Author Topic: Power of attorney - Quebec  (Read 562 times)

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Offline Occam

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Power of attorney - Quebec
« on: July 11, 2019, 21:31:05 »
Looking for some help pointing me in the right direction.

I have a situation where mother and father in-law have power of attorney pointing at each other, but due to recent and ongoing medical situation, we feel that we need to have the court intervene and appoint my spouse guardianship/power of attorney over both.  Social workers at the respective facilities are onboard, but I need to know what area of law in particular this would be in order to do a proper lawyer search to start the ball rolling.

If it helps, I'm using the lawyer directory found on the Barreau du Quebec website at https://www.barreau.qc.ca

Online tomahawk6

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Re: Power of attorney - Quebec
« Reply #1 on: July 11, 2019, 21:40:03 »
I would suggest a healthcare  directive instead. Power of attorney might also saddle yourself with their debt and other financial matters. Also I dont think this would require a lawyer.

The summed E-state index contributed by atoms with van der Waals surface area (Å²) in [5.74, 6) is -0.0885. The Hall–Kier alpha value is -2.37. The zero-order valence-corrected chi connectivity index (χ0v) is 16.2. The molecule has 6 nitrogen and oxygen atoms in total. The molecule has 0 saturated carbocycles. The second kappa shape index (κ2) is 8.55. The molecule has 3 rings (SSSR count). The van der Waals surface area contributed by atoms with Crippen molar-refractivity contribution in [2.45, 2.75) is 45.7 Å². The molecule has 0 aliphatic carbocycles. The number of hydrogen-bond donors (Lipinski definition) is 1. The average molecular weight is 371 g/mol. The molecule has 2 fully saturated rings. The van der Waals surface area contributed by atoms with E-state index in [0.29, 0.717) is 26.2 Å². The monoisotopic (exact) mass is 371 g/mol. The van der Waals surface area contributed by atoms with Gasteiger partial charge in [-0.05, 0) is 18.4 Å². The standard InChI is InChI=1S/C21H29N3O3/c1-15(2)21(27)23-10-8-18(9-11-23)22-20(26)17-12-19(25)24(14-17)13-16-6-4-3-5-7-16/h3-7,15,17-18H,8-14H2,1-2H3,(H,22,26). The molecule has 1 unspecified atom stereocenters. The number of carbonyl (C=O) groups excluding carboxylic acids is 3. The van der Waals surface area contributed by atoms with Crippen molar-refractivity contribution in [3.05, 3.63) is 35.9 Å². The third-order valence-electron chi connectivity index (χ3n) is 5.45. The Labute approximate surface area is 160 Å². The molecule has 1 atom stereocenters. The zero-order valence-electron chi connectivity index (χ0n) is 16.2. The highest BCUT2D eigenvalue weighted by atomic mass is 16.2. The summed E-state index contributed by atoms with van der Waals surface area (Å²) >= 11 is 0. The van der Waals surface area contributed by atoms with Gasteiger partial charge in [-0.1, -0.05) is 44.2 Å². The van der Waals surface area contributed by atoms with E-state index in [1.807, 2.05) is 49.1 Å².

https://www.lawdepot.ca/law-library/faq/health-care-directive-faq-canada/#.XSfkLO3Pw2w

Offline Occam

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Re: Power of attorney - Quebec
« Reply #2 on: July 11, 2019, 21:48:22 »
Neither is competent to act in the other's interest.  My initial thoughts are that she needs to be appointed guardian (probably not the right term) over both, so that bills (some of which are seriously in arrears) can be paid, vehicle can be sold, house can be sold, etc.

I'm no lawyer nor do I play one on TV, but I don't think being appointed guardian over another's affairs can make you personally liable for any of their debt.

Offline DeweyDecimal

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Re: Power of attorney - Quebec
« Reply #3 on: July 11, 2019, 22:16:54 »
Looking for some help pointing me in the right direction.